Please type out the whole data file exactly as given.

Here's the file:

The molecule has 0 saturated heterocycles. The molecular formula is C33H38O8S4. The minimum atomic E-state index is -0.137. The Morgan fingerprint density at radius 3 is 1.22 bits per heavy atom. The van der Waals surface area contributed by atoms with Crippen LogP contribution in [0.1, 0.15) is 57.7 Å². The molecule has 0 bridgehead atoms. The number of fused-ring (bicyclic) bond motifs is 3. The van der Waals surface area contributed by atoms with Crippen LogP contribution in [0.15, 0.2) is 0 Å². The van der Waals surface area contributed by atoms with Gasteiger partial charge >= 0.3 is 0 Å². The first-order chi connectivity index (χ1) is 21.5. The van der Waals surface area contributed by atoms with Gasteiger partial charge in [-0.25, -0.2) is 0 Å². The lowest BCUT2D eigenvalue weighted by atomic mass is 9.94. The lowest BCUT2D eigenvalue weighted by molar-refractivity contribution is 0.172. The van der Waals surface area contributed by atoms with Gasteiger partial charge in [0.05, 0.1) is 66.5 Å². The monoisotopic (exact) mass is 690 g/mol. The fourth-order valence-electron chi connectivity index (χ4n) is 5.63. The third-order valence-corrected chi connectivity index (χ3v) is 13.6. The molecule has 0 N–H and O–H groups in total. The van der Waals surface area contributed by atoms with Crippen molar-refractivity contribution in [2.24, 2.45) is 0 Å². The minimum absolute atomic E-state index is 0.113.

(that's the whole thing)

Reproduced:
The molecule has 0 saturated heterocycles. The molecular formula is C33H38O8S4. The minimum atomic E-state index is -0.137. The Morgan fingerprint density at radius 3 is 1.22 bits per heavy atom. The van der Waals surface area contributed by atoms with Crippen LogP contribution in [0.1, 0.15) is 57.7 Å². The molecule has 0 bridgehead atoms. The number of fused-ring (bicyclic) bond motifs is 3. The van der Waals surface area contributed by atoms with Crippen LogP contribution in [0.15, 0.2) is 0 Å². The van der Waals surface area contributed by atoms with Gasteiger partial charge >= 0.3 is 0 Å². The first-order chi connectivity index (χ1) is 21.5. The van der Waals surface area contributed by atoms with Gasteiger partial charge in [-0.25, -0.2) is 0 Å². The lowest BCUT2D eigenvalue weighted by atomic mass is 9.94. The lowest BCUT2D eigenvalue weighted by molar-refractivity contribution is 0.172. The van der Waals surface area contributed by atoms with Gasteiger partial charge in [0.05, 0.1) is 66.5 Å². The monoisotopic (exact) mass is 690 g/mol. The fourth-order valence-electron chi connectivity index (χ4n) is 5.63. The third-order valence-corrected chi connectivity index (χ3v) is 13.6. The molecule has 0 N–H and O–H groups in total. The van der Waals surface area contributed by atoms with Crippen molar-refractivity contribution in [2.24, 2.45) is 0 Å². The minimum absolute atomic E-state index is 0.113.